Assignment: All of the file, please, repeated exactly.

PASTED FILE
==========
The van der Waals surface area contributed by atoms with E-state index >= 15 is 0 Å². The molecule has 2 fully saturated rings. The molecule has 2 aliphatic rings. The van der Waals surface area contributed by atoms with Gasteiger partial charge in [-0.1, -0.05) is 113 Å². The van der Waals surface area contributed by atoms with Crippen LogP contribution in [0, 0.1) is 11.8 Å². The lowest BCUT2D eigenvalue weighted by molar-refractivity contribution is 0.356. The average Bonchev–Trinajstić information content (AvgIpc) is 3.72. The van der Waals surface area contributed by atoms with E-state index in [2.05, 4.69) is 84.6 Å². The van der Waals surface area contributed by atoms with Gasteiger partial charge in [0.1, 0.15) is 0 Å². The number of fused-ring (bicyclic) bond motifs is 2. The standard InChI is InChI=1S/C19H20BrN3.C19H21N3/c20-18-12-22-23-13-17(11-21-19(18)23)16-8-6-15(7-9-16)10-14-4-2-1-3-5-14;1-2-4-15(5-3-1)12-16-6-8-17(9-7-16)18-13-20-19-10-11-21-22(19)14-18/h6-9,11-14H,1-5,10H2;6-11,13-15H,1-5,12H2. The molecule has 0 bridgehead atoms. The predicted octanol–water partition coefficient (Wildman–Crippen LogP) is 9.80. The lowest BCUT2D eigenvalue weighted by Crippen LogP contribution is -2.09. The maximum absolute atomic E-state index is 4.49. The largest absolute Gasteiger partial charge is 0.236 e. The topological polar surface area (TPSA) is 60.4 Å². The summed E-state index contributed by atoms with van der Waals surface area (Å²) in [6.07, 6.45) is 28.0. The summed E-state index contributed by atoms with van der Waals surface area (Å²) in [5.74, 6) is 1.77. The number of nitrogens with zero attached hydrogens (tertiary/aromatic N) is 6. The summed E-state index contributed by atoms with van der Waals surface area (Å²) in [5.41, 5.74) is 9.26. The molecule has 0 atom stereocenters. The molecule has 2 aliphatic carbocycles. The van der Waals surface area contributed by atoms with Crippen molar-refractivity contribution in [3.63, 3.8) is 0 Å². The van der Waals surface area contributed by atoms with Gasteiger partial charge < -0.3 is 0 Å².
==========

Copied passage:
The van der Waals surface area contributed by atoms with E-state index >= 15 is 0 Å². The molecule has 2 fully saturated rings. The molecule has 2 aliphatic rings. The van der Waals surface area contributed by atoms with Gasteiger partial charge in [-0.1, -0.05) is 113 Å². The van der Waals surface area contributed by atoms with Crippen LogP contribution in [0, 0.1) is 11.8 Å². The lowest BCUT2D eigenvalue weighted by molar-refractivity contribution is 0.356. The average Bonchev–Trinajstić information content (AvgIpc) is 3.72. The van der Waals surface area contributed by atoms with E-state index in [2.05, 4.69) is 84.6 Å². The van der Waals surface area contributed by atoms with Gasteiger partial charge in [0.1, 0.15) is 0 Å². The number of fused-ring (bicyclic) bond motifs is 2. The standard InChI is InChI=1S/C19H20BrN3.C19H21N3/c20-18-12-22-23-13-17(11-21-19(18)23)16-8-6-15(7-9-16)10-14-4-2-1-3-5-14;1-2-4-15(5-3-1)12-16-6-8-17(9-7-16)18-13-20-19-10-11-21-22(19)14-18/h6-9,11-14H,1-5,10H2;6-11,13-15H,1-5,12H2. The molecule has 0 bridgehead atoms. The predicted octanol–water partition coefficient (Wildman–Crippen LogP) is 9.80. The lowest BCUT2D eigenvalue weighted by Crippen LogP contribution is -2.09. The maximum absolute atomic E-state index is 4.49. The largest absolute Gasteiger partial charge is 0.236 e. The topological polar surface area (TPSA) is 60.4 Å². The summed E-state index contributed by atoms with van der Waals surface area (Å²) in [6.07, 6.45) is 28.0. The summed E-state index contributed by atoms with van der Waals surface area (Å²) in [5.74, 6) is 1.77. The number of nitrogens with zero attached hydrogens (tertiary/aromatic N) is 6. The summed E-state index contributed by atoms with van der Waals surface area (Å²) in [5.41, 5.74) is 9.26. The molecule has 0 atom stereocenters. The molecule has 2 aliphatic carbocycles. The van der Waals surface area contributed by atoms with Crippen molar-refractivity contribution in [3.63, 3.8) is 0 Å². The van der Waals surface area contributed by atoms with Gasteiger partial charge < -0.3 is 0 Å².